« Narcissism & wages | Main | The economics of bling »

September 20, 2007


Matt Munro

"I look at policy towards climate change, I see a lower time discount rate. Am I right to see this? Am I right to think it inconsistent?"

Yes you are. Like most people I'm deeply suspicious of green political agendas in part because they are inconsistent with the (entirely logical if ethically bankrupt) short-termism prevalant in politics. Why do politicians care about what happens to the planet when they will be out of office and quite posssibly dead ? Worried about their kids ? Some evolved genetic imperative to protect the future of the species ? Or do they just sense votes and tax revenues ?

Mark Wadsworth

It's not "inconsistent" it's "Totally bloody hypocritical".

That said, Mervyn was morally right and The Badger was politically right, so I wouldn't get too upset either way.


another possibility is that your first link refers to a hypothetical possibility of a run on a bank of unspecified size, whereas your second refers to an actual event of a top ten deposit-taker. just saying.


Isn't it just that King is a civil servant and so has to operate within the regulatory framework given to him, but Darling is chancellor so can shape the regulatory framework?

I would be surprised if anyone was saying NR had got away with it by the time Darling has finished with them.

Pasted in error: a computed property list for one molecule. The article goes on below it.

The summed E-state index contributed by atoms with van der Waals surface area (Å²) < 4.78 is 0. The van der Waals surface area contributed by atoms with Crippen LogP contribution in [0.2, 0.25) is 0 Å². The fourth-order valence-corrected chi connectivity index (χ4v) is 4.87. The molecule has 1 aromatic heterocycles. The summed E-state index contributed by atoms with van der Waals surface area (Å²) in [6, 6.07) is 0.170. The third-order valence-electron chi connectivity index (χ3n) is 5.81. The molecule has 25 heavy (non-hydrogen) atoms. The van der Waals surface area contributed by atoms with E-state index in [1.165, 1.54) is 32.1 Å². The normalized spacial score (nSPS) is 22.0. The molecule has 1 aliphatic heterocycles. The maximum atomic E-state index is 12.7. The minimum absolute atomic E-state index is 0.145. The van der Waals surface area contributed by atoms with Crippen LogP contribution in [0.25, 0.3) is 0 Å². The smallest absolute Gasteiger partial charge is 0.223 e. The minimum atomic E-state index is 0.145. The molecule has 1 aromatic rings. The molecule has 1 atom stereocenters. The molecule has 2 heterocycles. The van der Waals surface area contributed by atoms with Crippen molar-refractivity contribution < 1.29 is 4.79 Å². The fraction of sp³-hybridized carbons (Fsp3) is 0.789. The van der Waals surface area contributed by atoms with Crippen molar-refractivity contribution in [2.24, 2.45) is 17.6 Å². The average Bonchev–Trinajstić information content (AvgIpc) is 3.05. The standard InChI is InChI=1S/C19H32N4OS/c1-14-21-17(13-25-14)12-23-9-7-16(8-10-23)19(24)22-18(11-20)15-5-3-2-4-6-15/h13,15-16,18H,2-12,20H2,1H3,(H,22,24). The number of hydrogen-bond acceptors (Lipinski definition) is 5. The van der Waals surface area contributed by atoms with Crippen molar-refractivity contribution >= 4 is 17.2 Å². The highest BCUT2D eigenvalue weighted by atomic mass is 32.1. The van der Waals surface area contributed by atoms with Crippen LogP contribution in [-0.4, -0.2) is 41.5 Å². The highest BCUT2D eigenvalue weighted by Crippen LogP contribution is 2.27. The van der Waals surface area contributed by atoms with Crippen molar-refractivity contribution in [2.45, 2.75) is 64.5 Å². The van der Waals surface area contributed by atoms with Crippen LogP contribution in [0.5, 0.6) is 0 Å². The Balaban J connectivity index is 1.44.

Mike Woodhouse

As long as politicians' investment horizon is no longer than the next election then we'll know where we are at least.

I suspect we may get more trouble when they are in a planned final term, at which point they may begin to seek a place in history, or at least some kind of political legacy. That's when we are at risk of getting ourselves an Iraq.

But mismatched objectives has been my favourite subject for a good while now (I don't get out much).


You are right to see it as inconsistent, for sure.


To get an idea of the magnitude of the effect and the discount rate, this excellent piece on Northern Rock a bit of sensational news:

«It quickly became clear that any deal would be done at a substantial discount to Northern Rock’s share price, which at the time was about 650p: The board was apparently willing to recommend a bid worth around 300p.»

So without Darling Northern-Rock's own management valued their bank at 300p/share instead of 650p/share.

However Darling's actions seem to have had relatively little effect as the share price is now at 185p, that is the government guarantee has vertically reduced the value of the bank:


At that price the P/E of Northern-Rock is less than 2. Amazing!


Mark Wadsworth is right - it frequently happens that a good for one is a bad for another, and vice versa.
I was at the LSE during the 60s ( Mick, Danny and Tariq etc)and Pigou was very big then. He's slipped down the scale somewhat


do you have a large colleciton of pictures of Nigella? I find your ability to produce photos of Ms Lawson at will faintly disturbing.


Nothing disturbing about that picture - well not mentally disturbing anyway!

The comments to this entry are closed.

blogs I like

Blog powered by Typepad